Remarkable Women in Psychology

This week’s post is a special one in honour of International Women’s Day 2018. Whilst some of the most famous figures in psychology are men (think Freud, Jung, Milgram etc), this doesn’t mean that women haven’t made a massive contribution to the field. The work of female scientists should be celebrated, so I’ve picked 5 women who have made a real difference to the field of psychological research to profile below.

1. Mary Ainsworth

Mary-Ainsworth-255x300

Born: 1913. Ohio, USA

Studied: University of Toronto

Most famous for: Devising the Strange Situation – a test to observe attachment type between an infant and their primary caregiver (to find out more about the Strange Situation read my blog post here). Her work makes up the cornerstone of attachment theory – that is the type of attachment an infant has to their primary caregiver (usually their mother). If an infant does not have secure attachment then it may result in emotional or behavioural problems later on in life.

2. Mamie Clark

mamie clark

Born: 1917. Arkansas, USA

Studied: Columbia University

Most famous for: Doing some of the first work into racial bias with young children in segregated America that went on to provide pivotal evidence in the United States Supreme Court case which ruled it was unconstitutional to have separate schools for white and black children. Her experiment used dolls of different skin tones and children were asked questions such as “show me the doll that looks bad” or “which doll would you like to play with?”. The experiment revealed a preference for the white doll, mimicking society at the time. It concluded that racial segregation caused psychological harm to children.

3. Anne Treisman

treisman

Born: 1935. Yorkshire, UK

Studied: University of Oxford

Most famous for: Developing Feature Integration Theory with Gelade in 1980. This states that the individual features of a stimulus (such as colour or shape) are processed simultaneously through an automatic process before object recognition occurs at a later stage. This process explains how we search for a target in a crowded field – if it has a distinctive feature like being a bright colour (e.g. a pink circle in a field of blue ones) then it seems to pop out automatically. However, processing takes longer if the target shares a feature with the distractors (imagine looking for a blue circle in a field of blue squares). In the first example processing happens automatically, whereas the second example requires more attention to find the target. This work has since gone on to form the basis of several new experiments in the field of cognitive psychology, and her paper with Gelade (Treisman & Gelade, 1980) has been cited over 100,000 times.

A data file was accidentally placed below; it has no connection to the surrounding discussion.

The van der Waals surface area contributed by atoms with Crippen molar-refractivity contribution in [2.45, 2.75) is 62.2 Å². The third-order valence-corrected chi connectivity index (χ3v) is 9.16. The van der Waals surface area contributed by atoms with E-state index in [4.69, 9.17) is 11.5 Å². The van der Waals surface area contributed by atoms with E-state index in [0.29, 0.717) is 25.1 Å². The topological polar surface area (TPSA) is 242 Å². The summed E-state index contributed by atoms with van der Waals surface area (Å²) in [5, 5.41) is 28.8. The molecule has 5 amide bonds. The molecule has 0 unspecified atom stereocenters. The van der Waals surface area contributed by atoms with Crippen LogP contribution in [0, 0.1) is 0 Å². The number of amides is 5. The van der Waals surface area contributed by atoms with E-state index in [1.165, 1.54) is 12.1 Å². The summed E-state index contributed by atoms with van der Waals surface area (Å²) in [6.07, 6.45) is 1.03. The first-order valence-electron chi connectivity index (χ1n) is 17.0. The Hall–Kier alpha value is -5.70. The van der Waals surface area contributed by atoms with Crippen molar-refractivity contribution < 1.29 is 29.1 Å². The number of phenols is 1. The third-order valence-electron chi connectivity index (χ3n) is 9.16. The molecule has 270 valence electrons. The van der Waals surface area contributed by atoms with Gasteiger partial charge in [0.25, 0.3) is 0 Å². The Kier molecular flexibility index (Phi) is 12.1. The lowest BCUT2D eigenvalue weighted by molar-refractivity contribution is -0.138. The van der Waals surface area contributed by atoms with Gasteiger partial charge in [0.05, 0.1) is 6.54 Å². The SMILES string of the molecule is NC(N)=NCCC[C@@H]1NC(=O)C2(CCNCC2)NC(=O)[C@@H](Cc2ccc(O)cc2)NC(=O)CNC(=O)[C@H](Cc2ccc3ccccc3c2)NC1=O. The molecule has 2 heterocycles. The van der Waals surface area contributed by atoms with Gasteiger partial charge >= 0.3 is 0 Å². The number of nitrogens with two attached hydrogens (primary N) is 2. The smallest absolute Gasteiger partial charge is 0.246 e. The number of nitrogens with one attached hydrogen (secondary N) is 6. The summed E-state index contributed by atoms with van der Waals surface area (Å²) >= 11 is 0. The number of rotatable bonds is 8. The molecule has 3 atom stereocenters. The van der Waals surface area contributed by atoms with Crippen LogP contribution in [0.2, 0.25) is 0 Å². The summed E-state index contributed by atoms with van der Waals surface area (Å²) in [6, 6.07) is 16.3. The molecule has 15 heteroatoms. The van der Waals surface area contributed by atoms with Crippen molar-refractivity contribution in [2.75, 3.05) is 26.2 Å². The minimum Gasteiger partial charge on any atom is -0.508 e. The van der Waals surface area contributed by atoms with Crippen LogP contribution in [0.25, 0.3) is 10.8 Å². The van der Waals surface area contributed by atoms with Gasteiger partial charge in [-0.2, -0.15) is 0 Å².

4. Elizabeth Loftus

130906_NEWSCI_ElizabethLoftus.jpg.CROP.article568-large

Born: 1944. California, USA

Studied: Stanford University

Most famous for: Her work on the reliability of eyewitness testimony. In her well-known experiment, she showed participants a video of a car accident. She then asked half of them “How fast was the car going when it bumped into the other car?” and the other half “How fast was the car going when it smashed into the other car?”. The participants who were asked the second question were more likely to overestimate the speed the car was travelling. Her work in this field shows how careful interviewers must be when talking to eyewitnesses as leading questions can alter their perception of the event. She has gone on to advise courts in several famous cases, including that of OJ Simpson.

5. Dame Vicki Bruce

bruce

Born: 1953. Essex, England

Studied: University of Cambridge

Most famous for: Being a leader in the field of face recognition and eyewitness testimony. In 1986 she developed a Functional Model of Face Processing with Young (Bruce & Young, 1986) which states that there are 7 different codes that we use to process faces which, include expression, pictorial, and structural codes. The model explains how familiar faces are processed differently to unfamiliar ones, and why we have the ‘tip-of-the-tongue’ phenomenon, when we know we know someone’s name but can’t remember exactly what it is. She was awarded an OBE for services to psychology in 1997 and was made a Dame in 2015.

 

 

Were there any people profiled here that you hadn’t heard of before? It’s be really interesting to put this post together, but also frustrating at times – some female psychologists who I wanted to feature don’t have their own Wikipedia page, making it hard to find out their biographical information. This just goes to show that we should celebrate women in science! Please share, using the hashtag #internationalwomensday and if there’s anyone else you think I should have featured here please let me know in the comments below.

 

References:

Ainsworth, M.D.S., Blehar, M.C., Waters, E. and Wall, S.N., 2015. Patterns of attachment: A psychological study of the strange situation. Psychology Press.

Bruce, V. and Young, A., 1986. Understanding face recognition. British journal of psychology77(3), pp.305-327.

Loftus, E.F. and Palmer, J.C., 1996. Eyewitness testimony. In Introducing psychological research (pp. 305-309). Palgrave, London.

Treisman, A.M. and Gelade, G., 1980. A feature-integration theory of attention. Cognitive psychology12(1), pp.97-136.

http://www.naacpldf.org/brown-at-60-the-doll-test

 

Advertisements

Leave a Reply

Fill in your details below or click an icon to log in:

WordPress.com Logo

You are commenting using your WordPress.com account. Log Out /  Change )

Google+ photo

You are commenting using your Google+ account. Log Out /  Change )

Twitter picture

You are commenting using your Twitter account. Log Out /  Change )

Facebook photo

You are commenting using your Facebook account. Log Out /  Change )

Connecting to %s